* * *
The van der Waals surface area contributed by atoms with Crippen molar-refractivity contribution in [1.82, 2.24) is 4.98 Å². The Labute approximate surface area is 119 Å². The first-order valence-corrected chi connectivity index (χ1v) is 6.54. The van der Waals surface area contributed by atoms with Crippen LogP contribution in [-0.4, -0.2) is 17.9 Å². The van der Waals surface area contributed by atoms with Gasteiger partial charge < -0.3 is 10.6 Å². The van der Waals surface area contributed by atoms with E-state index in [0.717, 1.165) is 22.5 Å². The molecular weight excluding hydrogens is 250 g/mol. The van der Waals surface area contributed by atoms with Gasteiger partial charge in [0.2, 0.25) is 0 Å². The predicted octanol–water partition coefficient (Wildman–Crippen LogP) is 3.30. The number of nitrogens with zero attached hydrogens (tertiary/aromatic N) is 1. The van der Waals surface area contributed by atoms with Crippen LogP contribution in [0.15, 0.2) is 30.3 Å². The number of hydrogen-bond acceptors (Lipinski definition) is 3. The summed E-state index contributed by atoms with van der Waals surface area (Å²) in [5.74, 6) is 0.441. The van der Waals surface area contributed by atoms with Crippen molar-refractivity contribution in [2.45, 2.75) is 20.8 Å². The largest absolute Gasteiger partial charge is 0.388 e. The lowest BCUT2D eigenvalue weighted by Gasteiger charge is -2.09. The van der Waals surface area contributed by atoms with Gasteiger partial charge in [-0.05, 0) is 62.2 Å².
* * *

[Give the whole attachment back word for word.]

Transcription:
The van der Waals surface area contributed by atoms with Crippen molar-refractivity contribution in [1.82, 2.24) is 4.98 Å². The Labute approximate surface area is 119 Å². The first-order valence-corrected chi connectivity index (χ1v) is 6.54. The van der Waals surface area contributed by atoms with Crippen LogP contribution in [-0.4, -0.2) is 17.9 Å². The van der Waals surface area contributed by atoms with Gasteiger partial charge < -0.3 is 10.6 Å². The van der Waals surface area contributed by atoms with E-state index in [0.717, 1.165) is 22.5 Å². The molecular weight excluding hydrogens is 250 g/mol. The van der Waals surface area contributed by atoms with Gasteiger partial charge in [0.2, 0.25) is 0 Å². The predicted octanol–water partition coefficient (Wildman–Crippen LogP) is 3.30. The number of nitrogens with zero attached hydrogens (tertiary/aromatic N) is 1. The van der Waals surface area contributed by atoms with Crippen LogP contribution in [0.15, 0.2) is 30.3 Å². The number of hydrogen-bond acceptors (Lipinski definition) is 3. The summed E-state index contributed by atoms with van der Waals surface area (Å²) in [5.74, 6) is 0.441. The van der Waals surface area contributed by atoms with Crippen molar-refractivity contribution in [2.45, 2.75) is 20.8 Å². The largest absolute Gasteiger partial charge is 0.388 e. The lowest BCUT2D eigenvalue weighted by Gasteiger charge is -2.09. The van der Waals surface area contributed by atoms with Gasteiger partial charge in [-0.05, 0) is 62.2 Å².